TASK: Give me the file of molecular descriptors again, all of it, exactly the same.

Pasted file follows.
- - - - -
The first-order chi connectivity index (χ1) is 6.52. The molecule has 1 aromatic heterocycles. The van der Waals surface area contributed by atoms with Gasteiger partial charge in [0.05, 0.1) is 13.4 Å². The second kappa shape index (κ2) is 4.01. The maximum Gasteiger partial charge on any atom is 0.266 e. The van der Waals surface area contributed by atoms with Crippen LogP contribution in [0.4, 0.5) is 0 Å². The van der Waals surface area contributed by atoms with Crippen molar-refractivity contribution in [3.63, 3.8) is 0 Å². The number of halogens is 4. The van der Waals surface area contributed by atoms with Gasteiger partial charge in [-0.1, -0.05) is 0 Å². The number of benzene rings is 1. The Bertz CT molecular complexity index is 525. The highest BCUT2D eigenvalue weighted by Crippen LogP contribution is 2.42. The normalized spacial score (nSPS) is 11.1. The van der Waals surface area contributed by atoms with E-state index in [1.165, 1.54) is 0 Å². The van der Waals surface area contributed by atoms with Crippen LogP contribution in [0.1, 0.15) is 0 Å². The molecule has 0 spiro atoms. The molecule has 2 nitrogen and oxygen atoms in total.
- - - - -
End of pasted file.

The first-order chi connectivity index (χ1) is 6.52. The molecule has 1 aromatic heterocycles. The van der Waals surface area contributed by atoms with Gasteiger partial charge in [0.05, 0.1) is 13.4 Å². The second kappa shape index (κ2) is 4.01. The maximum Gasteiger partial charge on any atom is 0.266 e. The van der Waals surface area contributed by atoms with Crippen LogP contribution in [0.4, 0.5) is 0 Å². The van der Waals surface area contributed by atoms with Crippen molar-refractivity contribution in [3.63, 3.8) is 0 Å². The number of halogens is 4. The van der Waals surface area contributed by atoms with Gasteiger partial charge in [-0.1, -0.05) is 0 Å². The number of benzene rings is 1. The Bertz CT molecular complexity index is 525. The highest BCUT2D eigenvalue weighted by Crippen LogP contribution is 2.42. The normalized spacial score (nSPS) is 11.1. The van der Waals surface area contributed by atoms with E-state index in [1.165, 1.54) is 0 Å². The van der Waals surface area contributed by atoms with Crippen LogP contribution in [0.1, 0.15) is 0 Å². The molecule has 0 spiro atoms. The molecule has 2 nitrogen and oxygen atoms in total.